UF researchers ask, ‘What if oncologists thought like ecologists?’
Above: Like ants in a colony, cancer cells must communicate with each other to survive. Getty Images
What do wildlife and cancer cells have in common?
Quite a lot, argues a new article authored by University of Florida researchers.
The article is the latest piece of scholarship to emerge from a decade-long collaboration among three scientists: Brent Reynolds, professor in the Lillian S. Wells department of neurosurgery at UF Health; Madan Oli, professor in the UF/IFAS department wildlife ecology and conservation; and Monika Oli, senior lecturer in the UF/IFAS department of microbiology and cell science.
The authors hope their work will provide a theoretical basis for future applied cancer research.
“In this paper, we draw parallels between ecological systems and cancer cell biology,” Madan Oli said. “We think that an eco-oncological perspective can help guide new research on cancer recurrence, metastatic tumors, treatments and improving patients’ quality of life.”
The article makes the case that oncologists and ecologists study fundamentally the same thing, Reynolds said.
“When I started to spend time with Madan and other ecologists, I realized that the conversations they were having were very similar to the conversation I was having with oncologists. We were all talking about populations—in the ecologists’ case, animal or plant populations, in the oncologists’ case, populations of cells,” Reynolds said.
Like cells that turn cancerous, animal and plant populations can get out of control or invade new areas, which affects the health of the entire ecosystem, the authors say.
However, there was one big difference between the two disciplines, Reynolds explained.
“The ecologist’s goal is to keep populations stable and keep pests and invasive species at low levels. In comparison, the oncologist’s goal is to eliminate a population of cancer cells altogether,” Reynolds said. “But, as an ecologist or a microbiologist will tell you, totally eliminating a problematic animal, plant or bacterium can have negative side effects.”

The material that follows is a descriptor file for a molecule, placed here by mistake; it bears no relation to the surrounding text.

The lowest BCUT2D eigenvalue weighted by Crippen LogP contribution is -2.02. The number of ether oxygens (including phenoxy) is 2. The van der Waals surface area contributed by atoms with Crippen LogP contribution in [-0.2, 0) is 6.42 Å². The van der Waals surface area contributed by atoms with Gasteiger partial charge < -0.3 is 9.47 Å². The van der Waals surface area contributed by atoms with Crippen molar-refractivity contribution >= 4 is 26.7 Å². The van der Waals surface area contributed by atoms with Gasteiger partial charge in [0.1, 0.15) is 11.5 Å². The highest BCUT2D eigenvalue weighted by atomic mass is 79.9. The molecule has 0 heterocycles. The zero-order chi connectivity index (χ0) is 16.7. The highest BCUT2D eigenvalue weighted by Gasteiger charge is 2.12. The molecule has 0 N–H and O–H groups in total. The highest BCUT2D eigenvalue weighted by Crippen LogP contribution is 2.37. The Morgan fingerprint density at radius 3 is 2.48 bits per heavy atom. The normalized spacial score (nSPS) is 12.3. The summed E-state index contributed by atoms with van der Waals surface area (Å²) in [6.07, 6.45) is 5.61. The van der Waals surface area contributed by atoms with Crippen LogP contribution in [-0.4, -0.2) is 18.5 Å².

For example, pesticides and antibiotics can kill beneficial insects and beneficial bacteria, respectively. They can also lead to organisms that are resistant to those pesticides or antibiotics.
“This is natural selection. Some individuals are going to be naturally resistant to a control measure, and they will survive and reproduce. Eventually, most of the population is not going to respond to the treatment,” said Monika Oli.
This same phenomenon can happen during cancer treatment, in Reynolds’ comparison. “In oncology, when we are giving a patient chemotherapy or radiation, the goal is to kill all the cancer cells. But this also damages healthy cells, and some cancer cells will be resistant to the treatment. These resistant cancer cells can go on to form tumors of their own,” he said.
In the article, the authors suggest that oncological research might look to integrated pest management for new approaches to cancer treatment.
Integrated pest management (IPM) is commonly used today in agriculture, environmental horticulture and natural area conservation. IPM combines several different pest control practices rather than relying on one. For example, in addition to some pesticide use, a farmer using IPM might create conditions that benefit insects that eat the target pest. This minimizes negative side effects of pest control while keeping pest populations at relatively low levels.
“In the paper, we use the analogy of ‘death by a thousand cuts’ to talk about what new approaches to cancer treatment might look like. The idea is to use a combination of treatments that make conditions unfavorable to cancer,” Monika Oli said.
Reynolds’ clinical research has explored some of these treatments.
For example, his lab has investigated ways to deprive tumors of glucose, their main food supply. “In a population of animals, if you limit their food supply, their birth rates are going to decrease. We’ve found that if you limit the supply of glucose to a tumor, the tumor shrinks,” he said.
He has also researched ways to disrupt cancer cells’ ability to communicate with each other. Reynolds’ study indicated that blocking the communication channels between cancer cells made tumors more susceptible to chemotherapy.
Madan Oli compares this to scrambling communication in a colony of ants, hive of bees or school of fish.
“The survival of organisms like ants, bees or schooling fish depends on them talking to each other. Without that, they can’t share information about food or coordinate a defense. So, the question is, what if you could do that but with cancer cells in a tumor?” Madan Oli said.